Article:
Specifically for Part A financing, according to the trustees, “While every beneficiary in 2013 had about 3.2 workers to pay for his or her HI benefit, in 2030 under the intermediate demographic assumptions there would be only about 2.3 workers for each beneficiary.”(pg. 67).
Historically, from 1980-2008, there were about 4 workers per HI beneficiary.
Obamacare increases the possibility of access and quality of care issues for Medicare beneficiaries. Obamacare makes severe payment reductions to Medicare providers in Part A. The trustees estimate that if these cuts are implemented as the law currently requires, they could cause access and quality of care issues for seniors as Medicare’s payment falls increasingly below providers’ costs.
According to the report:
Simulations suggest that up to 5 percent more hospitals would experience negative total facility margins by 2019 and an additional 5-10 percent would experience negative Medicare margins by 2019…
By 2040, simulations suggest that approximately half of hospitals, two-thirds of skilled nursing facilities, and 90 percent of home health agencies would have negative total facility margins, raising the possibility of access and quality of care issues for Medicare beneficiaries…
Providers could not sustain continuing negative margins and would have to withdraw from serving Medicare beneficiaries or (if total facility margins remained positive) shift substantial portions of Medicare costs to their non-Medicare, non-Medicaid payers. (Pages 208-209).
Medicare is in urgent need of reform. Its financing challenges stem from its structural flaws and thus it requires a structural reform of the program. Obamacare does not achieve this goal in any meaningful way; to the contrary, the law’s payment reductions further jeopardize seniors’ access and quality of care.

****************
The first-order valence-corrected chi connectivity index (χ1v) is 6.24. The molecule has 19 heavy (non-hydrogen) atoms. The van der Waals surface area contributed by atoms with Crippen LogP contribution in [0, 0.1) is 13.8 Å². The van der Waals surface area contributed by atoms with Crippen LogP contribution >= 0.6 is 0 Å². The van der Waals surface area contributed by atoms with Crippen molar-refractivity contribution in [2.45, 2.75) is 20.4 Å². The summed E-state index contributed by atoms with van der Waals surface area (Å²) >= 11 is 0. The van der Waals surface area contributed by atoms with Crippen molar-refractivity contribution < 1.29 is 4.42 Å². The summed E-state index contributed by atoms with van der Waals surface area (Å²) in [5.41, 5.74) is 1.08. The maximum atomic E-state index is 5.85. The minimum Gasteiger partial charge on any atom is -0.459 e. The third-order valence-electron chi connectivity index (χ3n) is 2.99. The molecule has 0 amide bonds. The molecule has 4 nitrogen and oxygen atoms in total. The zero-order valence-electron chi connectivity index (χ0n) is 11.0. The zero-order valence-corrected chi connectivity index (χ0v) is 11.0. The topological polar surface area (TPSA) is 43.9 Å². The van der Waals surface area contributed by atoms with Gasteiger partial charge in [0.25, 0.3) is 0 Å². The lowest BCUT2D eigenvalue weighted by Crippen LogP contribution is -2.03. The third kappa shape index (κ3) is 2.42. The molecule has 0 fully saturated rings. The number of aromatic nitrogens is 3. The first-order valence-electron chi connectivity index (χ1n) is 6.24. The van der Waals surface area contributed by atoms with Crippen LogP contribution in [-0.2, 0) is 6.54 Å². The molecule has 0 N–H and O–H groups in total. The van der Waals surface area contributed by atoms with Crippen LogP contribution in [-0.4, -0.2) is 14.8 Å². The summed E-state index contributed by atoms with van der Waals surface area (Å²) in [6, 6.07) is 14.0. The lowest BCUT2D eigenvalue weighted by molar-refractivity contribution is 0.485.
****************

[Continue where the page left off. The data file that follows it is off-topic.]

The post Medicare Trustees Report: More Bad News for Seniors and Taxpayers appeared first on Daily Signal.
On July 26, a federal district court in Washington, D.C. struck down as unconstitutional the District of Columbia’s laws totally banning the public carrying of ready-to-use handguns outside the home. The court held that the ban violated the Second Amendment’s protection of the right to bear arms, strongly reaffirming the importance of this individual liberty.
The D.C. Government refused handgun registration applications by three DC residents (Tom Palmer, George Lyon, and Amy McVey) because the applicants indicated they intended to carry their firearms outside the home. As a result, the three residents sued the D.C. Government in federal district court. A fourth individual, not a D.C. resident,and the Second Amendment Foundation, a non-profit organization that supports the right to bear arms, joined in the lawsuit.